Howdy folks! McEric here with another book review, this one coming from repeat offender James C Harberson III, author of A DISGUSTING SUPERMARKET OF DEATH. Since my initial review of that collection of 22 dark mirror horror tales was published it has been nominated for a Rondo Hatton Classic Horror Award. I know who I voted for.
COMORBIDITIES features three novellas, spanning irregular topics while finding delight and squeamish fascination along the way. First up is 'Cat Problems" featuring the heroine Artemis Condon, whom graces the cover of the collection. Artemis is a cheerleader secretly crushing on a fellow pom-pommer who must suddenly become a crusader of justice when weaponized cats are unleashed on her idyllic town of Felix, Colorado. The story features a shady scientific organization (think Hawkins National Laboratory from "Stranger Things"), a trigger-happy military detail, unreliable local law enforcement, a militant shop teacher, and cutesy cat kitschery that inevitably ends up bathed in human blood. Heroes emerge in the unlikeliest of places as the carnage multiplies and the bodies pile up, with an ending that left me fondly recalling the 2015 film SCOUTS GUIDE TO THE ZOMBIE APOCALYPSE.
The second tale, 'Ghost Problems' was a standout for me. Protagonist Ajax Reynolds sees dead people, and they see him. Like Cole Sear from THE SIXTH SENSE or Frank Bannister from THE FRIGHTENERS, a clear influence that the novella wears on its sleeve (while two characters wear it on their torso). Reynolds becomes a sort of postmortal psychologist, helping the dearly departed through their afterlives through talk therapy and group sessions. An old friend turned enemy shares his gift, and when the latter finds a way to trade souls and bodies, chaos ensues on the set of a reality show. Intended to provoke cheap fakeout scares, it quickly becomes host to a reincarnated serial killer that wastes no time falling into their old habits, hacking their way through the cast and dangerously close to Ajax's newest fascination, actress Dodger Warwick. While 'Ghost Problems' features a lot of the shock and gruesome kills that seem to be Harberson's authorial style, it stands apart from his other works in the staunch virtuousness of its protagonist. A DISGUSTING SUPERMARKET OF DEATH featured practically zero redeemable characters, much like the roster of every popular television show of the last two decades. Morally dubious characters are all the rage, and why not? We live in an increasingly non-binary realm of good and evil, and our "heroes" have become far more gray as a reflection of this understanding. That's why it's so refreshing to read a character like Ajax Reynolds, who navigates a landscape trickier than even our own and does so with a fairly rigid divination. Even with all the murder, soul-stealing, body-bouncing, arson, and treason, Ajax remains steadfast as a good guy in a bad world. We rarely see that, even in fiction, and I hadn't realized how much I missed it until I found it again in these pages.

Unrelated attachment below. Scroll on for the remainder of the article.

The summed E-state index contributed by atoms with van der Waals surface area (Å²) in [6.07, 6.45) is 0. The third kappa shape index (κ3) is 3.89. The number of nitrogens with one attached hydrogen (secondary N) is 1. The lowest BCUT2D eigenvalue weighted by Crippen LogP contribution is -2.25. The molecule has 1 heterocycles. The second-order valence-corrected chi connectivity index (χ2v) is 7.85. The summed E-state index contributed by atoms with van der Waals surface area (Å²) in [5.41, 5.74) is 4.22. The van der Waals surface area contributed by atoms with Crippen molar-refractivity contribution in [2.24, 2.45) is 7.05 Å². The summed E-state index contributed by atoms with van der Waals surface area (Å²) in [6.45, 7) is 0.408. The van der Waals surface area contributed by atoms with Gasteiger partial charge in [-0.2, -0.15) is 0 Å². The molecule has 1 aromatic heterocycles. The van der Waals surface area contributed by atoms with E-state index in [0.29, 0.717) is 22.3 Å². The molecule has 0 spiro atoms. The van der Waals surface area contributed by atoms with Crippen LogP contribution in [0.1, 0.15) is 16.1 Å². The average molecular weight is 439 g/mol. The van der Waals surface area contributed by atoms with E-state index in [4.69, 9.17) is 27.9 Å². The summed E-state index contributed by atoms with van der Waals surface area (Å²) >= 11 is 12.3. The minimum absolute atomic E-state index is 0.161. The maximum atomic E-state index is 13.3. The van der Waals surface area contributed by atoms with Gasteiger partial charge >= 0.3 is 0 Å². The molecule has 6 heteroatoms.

The last story is 'Lost and Found' and features grave-robbers, a cult-deprogrammer, a troubled starlet, a nefarious spiritual guru, a Hollywood superagent, an overeager celebrity journalist, and a plucky comic relief sidekick. It's fun, funny, and, get this: features zero murder. (Though there is some mild cannibalism.) Probably the most palatable of Harberson's tales for the average consumer, 'Lost and Found' excels in likeable characters in uncommon situations alongside villainous foils. With tension and humor aplenty, it is a fine sendoff to this collection that will leave readers new to this unique voice and those revisiting their old friend to voraciously await more from the macabre madman.
James C Harberson's COMORBIDITIES is on sale today at Amazon, Barnes & Noble Online, and Kobo. You can learn more about James as well as keep up with all his endeavors and order any of his previous titles on his brand new website JamesHarberson.com
Until next time, take care of yourselves and one another.
-McEric, aka Eric McClanahan-